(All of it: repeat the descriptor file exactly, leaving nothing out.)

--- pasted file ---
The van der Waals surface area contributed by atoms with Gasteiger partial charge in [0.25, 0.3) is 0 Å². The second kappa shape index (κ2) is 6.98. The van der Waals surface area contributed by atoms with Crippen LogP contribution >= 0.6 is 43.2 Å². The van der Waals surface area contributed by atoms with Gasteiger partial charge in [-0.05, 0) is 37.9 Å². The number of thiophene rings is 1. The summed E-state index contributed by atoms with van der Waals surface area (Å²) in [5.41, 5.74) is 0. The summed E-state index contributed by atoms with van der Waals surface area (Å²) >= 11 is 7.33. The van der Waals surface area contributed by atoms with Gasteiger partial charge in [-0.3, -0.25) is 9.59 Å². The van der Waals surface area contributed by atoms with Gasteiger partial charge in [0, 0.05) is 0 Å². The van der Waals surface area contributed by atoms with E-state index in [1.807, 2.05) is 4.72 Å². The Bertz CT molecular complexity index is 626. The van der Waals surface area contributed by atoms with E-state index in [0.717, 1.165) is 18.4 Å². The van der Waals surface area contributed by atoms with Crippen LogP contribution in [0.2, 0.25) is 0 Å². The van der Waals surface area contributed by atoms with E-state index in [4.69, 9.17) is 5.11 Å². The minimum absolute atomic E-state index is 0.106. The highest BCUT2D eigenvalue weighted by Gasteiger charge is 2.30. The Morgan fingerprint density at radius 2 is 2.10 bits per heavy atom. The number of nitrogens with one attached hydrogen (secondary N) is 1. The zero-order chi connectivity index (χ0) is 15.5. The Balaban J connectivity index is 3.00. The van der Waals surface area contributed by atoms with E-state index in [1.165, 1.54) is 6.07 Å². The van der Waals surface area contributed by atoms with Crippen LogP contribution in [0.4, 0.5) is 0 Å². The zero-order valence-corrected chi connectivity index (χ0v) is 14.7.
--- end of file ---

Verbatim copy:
The van der Waals surface area contributed by atoms with Gasteiger partial charge in [0.25, 0.3) is 0 Å². The second kappa shape index (κ2) is 6.98. The van der Waals surface area contributed by atoms with Crippen LogP contribution >= 0.6 is 43.2 Å². The van der Waals surface area contributed by atoms with Gasteiger partial charge in [-0.05, 0) is 37.9 Å². The number of thiophene rings is 1. The summed E-state index contributed by atoms with van der Waals surface area (Å²) in [5.41, 5.74) is 0. The summed E-state index contributed by atoms with van der Waals surface area (Å²) >= 11 is 7.33. The van der Waals surface area contributed by atoms with Gasteiger partial charge in [-0.3, -0.25) is 9.59 Å². The van der Waals surface area contributed by atoms with Gasteiger partial charge in [0, 0.05) is 0 Å². The van der Waals surface area contributed by atoms with E-state index in [1.807, 2.05) is 4.72 Å². The Bertz CT molecular complexity index is 626. The van der Waals surface area contributed by atoms with E-state index in [0.717, 1.165) is 18.4 Å². The van der Waals surface area contributed by atoms with Crippen LogP contribution in [0.2, 0.25) is 0 Å². The van der Waals surface area contributed by atoms with E-state index in [4.69, 9.17) is 5.11 Å². The minimum absolute atomic E-state index is 0.106. The highest BCUT2D eigenvalue weighted by Gasteiger charge is 2.30. The Morgan fingerprint density at radius 2 is 2.10 bits per heavy atom. The number of nitrogens with one attached hydrogen (secondary N) is 1. The zero-order chi connectivity index (χ0) is 15.5. The Balaban J connectivity index is 3.00. The van der Waals surface area contributed by atoms with E-state index in [1.165, 1.54) is 6.07 Å². The van der Waals surface area contributed by atoms with Crippen LogP contribution in [0.4, 0.5) is 0 Å². The zero-order valence-corrected chi connectivity index (χ0v) is 14.7.